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Hocking Hills Caves

Listed under Caves & Caving in Lakes Midwest, United States.

  • Photo of Hocking Hills Caves
  • Photo of Hocking Hills Caves
  • Photo of Hocking Hills Caves
  • Photo of Hocking Hills Caves
Photo of Hocking Hills Caves
Photo by gregorybrick
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The Hocking Hills of southern Ohio were just beyond the glacial boundary during the last Ice Age. As the continental ice sheet retreated, the resulting meltwater carved gorges, some more than a hundred feet deep, in the reddish Blackhand Sandstone of the Hocking Hills. In postglacial times, the underfit streams that occupied these valleys meandered about, undercutting the sandstone, leaving enormous rock shelters such as Ash Cave and Old Man’s Cave. These unique features, and others, have been preserved in Hocking Hills State Park, a very scenic place to spend a day or more.

Old Man’s Cave is where you will find the state park headquarters, a small museum, gift shop, etc. The cave is named with reference to one of the earliest settlers in the region, who took up residence in this secluded gorge in the 1790s. He is reputedly buried in the cave. Walking down into this gorge along the well-maintained boardwalks, viewing the cliff dwellings, stone bridges, and so forth, reminded me of a trip to Mesa Verde I took years ago.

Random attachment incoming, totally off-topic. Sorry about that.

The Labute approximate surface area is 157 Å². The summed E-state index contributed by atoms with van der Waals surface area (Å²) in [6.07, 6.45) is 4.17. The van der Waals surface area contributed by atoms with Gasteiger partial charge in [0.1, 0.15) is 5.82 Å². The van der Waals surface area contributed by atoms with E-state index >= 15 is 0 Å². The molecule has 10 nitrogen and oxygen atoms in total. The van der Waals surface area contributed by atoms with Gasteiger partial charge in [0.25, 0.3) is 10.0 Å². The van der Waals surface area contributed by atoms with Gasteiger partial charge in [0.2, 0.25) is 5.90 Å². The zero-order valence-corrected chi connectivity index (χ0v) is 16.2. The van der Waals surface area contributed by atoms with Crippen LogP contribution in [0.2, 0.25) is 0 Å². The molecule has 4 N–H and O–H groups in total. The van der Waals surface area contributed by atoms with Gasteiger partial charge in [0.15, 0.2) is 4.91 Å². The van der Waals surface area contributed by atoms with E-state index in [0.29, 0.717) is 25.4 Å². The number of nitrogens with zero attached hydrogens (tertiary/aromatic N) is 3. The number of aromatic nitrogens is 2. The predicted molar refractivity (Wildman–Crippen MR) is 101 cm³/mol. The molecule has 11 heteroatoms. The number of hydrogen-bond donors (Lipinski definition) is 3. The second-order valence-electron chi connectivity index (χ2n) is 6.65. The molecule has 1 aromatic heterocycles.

Ash Cave is an enormous, 700-foot long, horseshoe shaped overhang. Occupied by Native Americans, it was the scene of countless fires over the millennia, which gave it its name. Going there today, no ashes are found, as they were removed years ago. In pioneer days, the soil of this vast rockshelter was harvested for saltpeter production. Many old dates and signatures grace the walls. In winter, a giant ice cone forms below the waterfall notch.

Rockhouse is another unit of the state park. It’s a linear gallery that formed in a cliff-parallel vertical joint in the sandstone walls of a dry waterfall gorge. “Hornet’s-nest” weathering has left 7 “windows” looking out into the deep gorge. Erosion of the pervasive cross-bedding in the sandstone has left a sloping rock floor inside the cave. The walls, of course, are densely covered with old names and dates.

Conkle’s Hollow, another unit, has many dark, cavernous meander niches.

As for accommodations, there are several motels in the town of Logan, which bills itself as "the Gateway to the Hocking Hills," but the most popular thing to do in this outpost of Appalachia seems to be renting log cabins with hot tubs, of which there is a goodly supply!

Written by  Greg Brick.

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